4 AM Friday 16th March 2012.

Last night I was given a free ticket to see Jackie Mason at the Wyndham Theatre on Charring Cross.  My friend, Gerard Telford, landlord at the Source Below, asked me if I had seen Jackie (I can call him Jackie because we are in the same business). I thought Gerard wanted to go with me. He is a good dude and also appears to have money. I like people with money because I don’t have any. Sadly, he bought only one ticket for me, which, I assume, was so he wouldn’t have to go with me. People with money don’t like hanging out with people who like hanging out with people with money.  Still, it was very generous of him (£25).

My alone-ness at the show reminded me of the time I showed up at my good friend Dan Naturman’s flat in New York expecting to stay the night. He sounded a reluctant host over the phone but even so I was surprised when his doorman handed me an envelope with 10 $20 bills ($200 or £140) and a note suggesting I spend the night at a hotel. We are still friends as I cannot afford to be picky.

Anyway, Jackie Mason is funny. He was even funnier in the second half after I had a cider (£3.50 or about $5). I saw him in New York in 1986 (?) and didn’t have a drink during the interval. And I didn’t have a drink after the show. I was an American then.

Jackie Mason is funny. He was so relaxed up there I thought he might die on stage. It isn’t unusual in England for comics to actually die on stage. My favourite dead English comic – if you don’t count Bob Hope – is Tommy Cooper and he died performing.  This is an indication of how horrible English audiences are.

Jackie thought the Olympics were a colossal waste of money. If the idea was to draw attention to London then that was ridiculous because “Who doesn’t know London?”  I felt a bit proud to be a Londoner, not that I have had anything to do with the notoriety of the place. I had nothing to do with the notoriety of New York, either, but I was proud of that place, too. Frankly, I am not as proud of New York as I once was as nobody from there has made the slightest effort to get me back home to New York and save me from anonymity in London. Screw them.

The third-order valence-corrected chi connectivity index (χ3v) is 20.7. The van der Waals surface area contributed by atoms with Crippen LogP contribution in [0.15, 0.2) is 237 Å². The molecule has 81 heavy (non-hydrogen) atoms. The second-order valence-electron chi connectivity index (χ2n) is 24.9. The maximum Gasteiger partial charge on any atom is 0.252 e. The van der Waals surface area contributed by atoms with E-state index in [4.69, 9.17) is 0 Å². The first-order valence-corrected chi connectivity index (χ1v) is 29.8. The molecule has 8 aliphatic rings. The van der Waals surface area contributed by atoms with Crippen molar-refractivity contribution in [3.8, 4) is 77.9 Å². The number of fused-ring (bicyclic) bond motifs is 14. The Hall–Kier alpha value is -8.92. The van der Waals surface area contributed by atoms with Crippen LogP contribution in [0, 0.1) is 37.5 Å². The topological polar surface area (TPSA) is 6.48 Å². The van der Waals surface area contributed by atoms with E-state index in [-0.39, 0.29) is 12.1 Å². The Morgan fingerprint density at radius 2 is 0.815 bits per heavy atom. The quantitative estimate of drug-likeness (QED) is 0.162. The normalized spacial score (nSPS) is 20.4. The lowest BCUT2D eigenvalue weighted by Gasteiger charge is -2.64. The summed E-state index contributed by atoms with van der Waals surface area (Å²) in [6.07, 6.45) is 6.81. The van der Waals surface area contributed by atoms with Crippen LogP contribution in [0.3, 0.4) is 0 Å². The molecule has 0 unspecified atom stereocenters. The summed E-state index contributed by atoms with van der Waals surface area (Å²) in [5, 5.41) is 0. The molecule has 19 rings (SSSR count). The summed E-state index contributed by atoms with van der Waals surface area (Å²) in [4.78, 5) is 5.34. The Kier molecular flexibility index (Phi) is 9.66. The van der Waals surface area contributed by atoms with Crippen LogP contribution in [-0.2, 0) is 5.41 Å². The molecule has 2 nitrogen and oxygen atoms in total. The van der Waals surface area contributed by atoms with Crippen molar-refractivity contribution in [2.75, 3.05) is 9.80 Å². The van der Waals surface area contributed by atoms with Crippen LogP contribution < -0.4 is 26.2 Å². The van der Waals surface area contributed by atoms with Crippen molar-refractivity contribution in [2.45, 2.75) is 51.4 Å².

Had I been Jackie – and some people have described me as the broke man’s Jackie Mason because of my show “Lewis Schaffer is Free until Famous” at the above-mentioned Souce Below – had I been him, I might have put at least one local reference in the act. Instead of Pittsburgh, put Sheffield. Instead of Coney Island, put Blackpool. Then let the audience know, Jackie Mason-style, that “I’m a hit. I don’t need to change the jokes for you.” But I’m quibbling.

There were a few bits of Jackie’s routine that didn’t quite translate. The English aren’t obsessed with the weather. The English talk about it a lot because they are shy and use that topic to connect with other people. There isn’t much weather in England. It is pretty much the same every day. Some cloud, some rain, some sun and a temperature range of 8c to 22c (46F to 73F). I learned this from Bill Bryson.

Americans study the weather because they – or “we”, I guess I am still an American – have real weather: Hurricanes, tornados, ice storms, blizzards, thunder, lightning, torrential rain and heat waves. These weather events come across the continent and are easily filmed. Overturned buses and trucks make good television.

English weather comes across the Atlantic and affects no one en-route. Weather is seen only as isobars on a weather map. It is not very real or interesting. And even if there were islands out there in the Atlantic, it is hard to film dampness. Not good television.

The second comedy premise that doesn’t quite work here in England is calling a straight guy “gay”. That gets a laugh in the USA because Americans believe in God, and homosexuality goes against God. That is why gay sex is so much fun in the USA and calling someone gay gets laughs. It is like saying you think a Muslim dude is a Jew. Big laughs in Tehran.

England is the gayest country in the entire world, or at least it is in my flat. In England, if you point your finger and call a dude “gay” he is likely to say “yes” or at the very least “make me an offer.” After all, they teach homosexuality in the better private schools of England, just in case one gets elected to Parliament.

After the show, I walked over to connect with Martin Witts at his Leicester Square Theatre. Leicester is pronounced “Lester” and it is a hack joke among the English how the American visitors pronounce it “Lie- cester”. It never occurs to the English that maybe, just maybe, their spelling is rubbish.

Martin gave me two glasses of wine, which I drank lustily, having decided to become an English drinker. As a reward, I guess, he arranged for me to see Joan Collins at the theatre this weekend (£45 a ticket) and forgave the debt I owed him as my producer for my Edinburgh Fringe 2008 show “America, the Greatest Country in the World”. In return I am to make a monthly contribution to the Notre Dame de France Refugee Centre, based in the church above the theatre. This was very generous of him even if he is doing very well touring the brilliant comic Doug Stanhope around England and Scotland.

In addition, comedy guru John Fleming’s funny post which was, in part, about me, was picked up by the Huffington Post. How cool is that?

All in all, a day of generosity bestowed on me.

PS I stayed with my friend Doug that night and gave Dan back his $200.

@lewisschaffer

Listen to Lewis Schaffer on the Radio.
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